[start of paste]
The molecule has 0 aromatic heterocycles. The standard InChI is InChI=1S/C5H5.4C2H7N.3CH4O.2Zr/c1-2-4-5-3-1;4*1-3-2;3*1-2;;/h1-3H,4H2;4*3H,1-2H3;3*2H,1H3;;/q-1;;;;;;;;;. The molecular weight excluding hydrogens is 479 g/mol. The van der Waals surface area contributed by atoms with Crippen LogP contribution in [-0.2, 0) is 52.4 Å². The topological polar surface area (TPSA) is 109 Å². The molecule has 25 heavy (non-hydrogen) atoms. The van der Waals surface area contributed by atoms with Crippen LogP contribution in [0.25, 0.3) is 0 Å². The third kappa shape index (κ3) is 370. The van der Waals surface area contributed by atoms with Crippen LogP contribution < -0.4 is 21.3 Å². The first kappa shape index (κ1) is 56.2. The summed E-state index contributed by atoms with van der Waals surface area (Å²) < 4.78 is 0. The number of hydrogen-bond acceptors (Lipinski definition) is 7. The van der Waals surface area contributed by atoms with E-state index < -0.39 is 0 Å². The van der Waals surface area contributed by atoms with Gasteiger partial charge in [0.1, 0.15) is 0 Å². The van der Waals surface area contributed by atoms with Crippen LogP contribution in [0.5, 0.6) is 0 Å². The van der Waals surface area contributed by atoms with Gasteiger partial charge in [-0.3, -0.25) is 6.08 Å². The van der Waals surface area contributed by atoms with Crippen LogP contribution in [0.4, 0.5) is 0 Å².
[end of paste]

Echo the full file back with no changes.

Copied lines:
The molecule has 0 aromatic heterocycles. The standard InChI is InChI=1S/C5H5.4C2H7N.3CH4O.2Zr/c1-2-4-5-3-1;4*1-3-2;3*1-2;;/h1-3H,4H2;4*3H,1-2H3;3*2H,1H3;;/q-1;;;;;;;;;. The molecular weight excluding hydrogens is 479 g/mol. The van der Waals surface area contributed by atoms with Crippen LogP contribution in [-0.2, 0) is 52.4 Å². The topological polar surface area (TPSA) is 109 Å². The molecule has 25 heavy (non-hydrogen) atoms. The van der Waals surface area contributed by atoms with Crippen LogP contribution in [0.25, 0.3) is 0 Å². The third kappa shape index (κ3) is 370. The van der Waals surface area contributed by atoms with Crippen LogP contribution < -0.4 is 21.3 Å². The first kappa shape index (κ1) is 56.2. The summed E-state index contributed by atoms with van der Waals surface area (Å²) < 4.78 is 0. The number of hydrogen-bond acceptors (Lipinski definition) is 7. The van der Waals surface area contributed by atoms with E-state index < -0.39 is 0 Å². The van der Waals surface area contributed by atoms with Gasteiger partial charge in [0.1, 0.15) is 0 Å². The van der Waals surface area contributed by atoms with Crippen LogP contribution in [0.5, 0.6) is 0 Å². The van der Waals surface area contributed by atoms with Gasteiger partial charge in [-0.3, -0.25) is 6.08 Å². The van der Waals surface area contributed by atoms with Crippen LogP contribution in [0.4, 0.5) is 0 Å².